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The beauty industry is all abuzz about activated charcoal. It’s the main ingredient in face masks, moisturizing creams, supplements, and certain whitening toothpastes. You’ll also find it in soaps, car fresheners, and shoe deodorizers. No matter where you shop, you’re likely to be inundated with the latest beauty craze. But does it live up to the hype?
What is Activated Charcoal?
Activated charcoal is used for medical purposes. It’s made by heating regular charcoal (which is made from peat, coal, coconut shell, wood, bone, or petroleum) to a high temperature with gases such as steam or air. The result: an expanded surface area that has been “activated” and can attract and bind toxins.
Uses of Activated Charcoal
The following are common uses of activated charcoal:
|As an antidote
|For years, activated charcoal has been used as an antidote to many poisons. It is also successful at treating drug overdoses. It works by binding drugs, poisons and other toxins to it, which allows them to be flushed safely from the body.
|As an exfoliant
|“While there are a lot of products that now make use of activated charcoal, its main use is as an exfoliant,” says Rajani Katta, Clinical Assistant Professor of Medicine at Baylor College of Medicine and a fellow of the American Academy of Dermatology. While other products tout activated charcoal as an effective skin cleanser, Katta is wary. “There’s actually little published research on its skin cleansing abilities,” she says.
|As a wound-healer
|According to Katta, activated charcoal has also been used “as an ingredient in specially formulated wound care dressings.”
Although more research is needed to prove their effectiveness, other potential uses of activated charcoal include:
- Preventing hangovers
- Reducing and preventing gas
- Reducing cholesterol levels
- Treatment of cholestasis (a condition experienced during pregnancy in which the woman experiences irregular bile flow.)
BUYER BEWARE: Not Everything Written About Activated Charcoal Is True
As with most commercial products, it’s important to take advertising promises with a grain of proverbial salt. Often, the claims aren’t backed up by research (see “Will Activated Charcoal Whiten Teeth?” sidebar). “For example, some cleansers have advertised that charcoal “works like a magnet,” says Rajani Katta, Clinical Assistant Professor of Medicine at Baylor College of Medicine. “However, research in other areas, such as water purification, has found that it uses absorption, a process that relies on weaker forces than magnetism. This process is also impacted by a lot of other factors, such as temperature and pH.”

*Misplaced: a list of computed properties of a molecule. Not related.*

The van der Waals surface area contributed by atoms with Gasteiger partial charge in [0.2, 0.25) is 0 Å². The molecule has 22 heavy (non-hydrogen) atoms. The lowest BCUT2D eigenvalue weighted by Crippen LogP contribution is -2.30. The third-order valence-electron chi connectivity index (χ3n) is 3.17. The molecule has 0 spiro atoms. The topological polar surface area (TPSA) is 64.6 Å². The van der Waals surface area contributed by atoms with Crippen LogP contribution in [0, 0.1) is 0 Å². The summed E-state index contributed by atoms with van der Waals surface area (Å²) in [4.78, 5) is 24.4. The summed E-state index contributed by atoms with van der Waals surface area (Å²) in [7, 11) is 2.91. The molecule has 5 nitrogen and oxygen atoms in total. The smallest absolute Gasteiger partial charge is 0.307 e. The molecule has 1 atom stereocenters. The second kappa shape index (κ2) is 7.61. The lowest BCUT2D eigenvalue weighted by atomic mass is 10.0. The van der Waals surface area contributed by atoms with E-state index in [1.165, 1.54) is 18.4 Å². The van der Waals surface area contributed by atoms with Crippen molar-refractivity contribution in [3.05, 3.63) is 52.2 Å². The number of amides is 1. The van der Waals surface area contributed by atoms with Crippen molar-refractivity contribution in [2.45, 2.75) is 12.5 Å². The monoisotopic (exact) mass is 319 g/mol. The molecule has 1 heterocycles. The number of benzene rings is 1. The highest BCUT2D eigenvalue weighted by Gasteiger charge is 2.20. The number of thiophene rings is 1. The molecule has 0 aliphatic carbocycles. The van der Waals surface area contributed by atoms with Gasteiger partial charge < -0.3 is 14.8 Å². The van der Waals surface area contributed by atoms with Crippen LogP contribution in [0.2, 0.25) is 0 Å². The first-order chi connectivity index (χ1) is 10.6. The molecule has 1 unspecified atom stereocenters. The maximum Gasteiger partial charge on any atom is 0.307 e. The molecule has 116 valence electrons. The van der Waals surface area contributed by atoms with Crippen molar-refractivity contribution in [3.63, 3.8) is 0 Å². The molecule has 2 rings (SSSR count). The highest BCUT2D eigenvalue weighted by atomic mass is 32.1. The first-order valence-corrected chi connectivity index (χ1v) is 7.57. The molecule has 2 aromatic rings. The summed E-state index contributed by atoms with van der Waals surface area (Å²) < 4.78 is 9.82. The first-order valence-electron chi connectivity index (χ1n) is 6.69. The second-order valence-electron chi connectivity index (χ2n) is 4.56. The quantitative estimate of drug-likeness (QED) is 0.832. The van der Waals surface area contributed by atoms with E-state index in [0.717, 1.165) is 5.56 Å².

Is Activated Charcoal Good for Your Skin?
“Think of activated charcoal like a sponge,” suggests Patricia Farris, M.D., Clinical Associate Professor at Tulane University School of Medicine. “Because of its chemical structure, it has the ability to absorb oil, dirt, and other impurities that collect on the surface of the skin. It’s great for oily and acne-prone patients.” Those who have dry skin, however, may want to steer clear. Activated charcoal tends to leave skin feeling dry, she says. If you suffer from clogged pores, though, you may benefit from the exfoliant nature of activated charcoal, Katta says.
Side-Effects of Activated Charcoal
In general, short-term use of activated charcoal is safe for most people. Side effects rarely appear unless it’s being used long-term (e.g. to treat excessive gas). These include:
- Black stools
- Black tongue
- Gastrointestinal blockage
- Regurgitation into lungs
That said, activated charcoal can also interact with other drugs (e.g., acetaminophen, digoxin, theophylline, and tricyclic antidepressants) and nutrients, preventing their absorption. Also, products containing activated charcoal, when used externally, “can cause skin irritation, especially in those with sensitive skin,” says Katta.
Will Activated Charcoal Whiten Teeth?
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Possibly, but the jury is still out on this one. It’s likely that the “whitening” effect some notice after using activated charcoal toothpaste is merely a result of removing stains on the surface of the tooth. That means it’s producing a short-lived improvement. What is more worrying, however, is the fact that brushing your teeth with activated charcoal-containing toothpaste can lead to cavities. These toothpastes tend to lack ingredients (i.e. fluoride) necessary to prevent tooth decay.
After reviewing 118 clinical studies on the use of charcoal and charcoal-based toothpastes, researchers from the University of Maryland found “insufficient clinical and laboratory data to substantiate the safety and efficacy claims” of these products. They concluded their review by warning dentists to “be cautious” when using charcoal-containing products due to their “unproven claims of efficacy and safety.” The take home: put down the activated charcoal toothpaste. If you want whiter teeth, talk to your dentist.
ACTIVATED CHARCOAL WON’T RID THE BODY OF ALL POISONS
Although activated charcoal works wonders at combating certain poisons, an article published in the British Medical Journal found “Charcoal will absorb most poisons, at least to some extent – though laboratory studies suggest that lithium, iron, cyanide, and strong acids and alkalis are the exceptions.” In other words, activated charcoal is not effective at absorbing the following toxins:
- Iron tablets
- Poisons that consist of strong acids
- Poisons that consist of strong bases
If you or someone you know has been poisoned, call your local poison control center immediately and head to the hospital.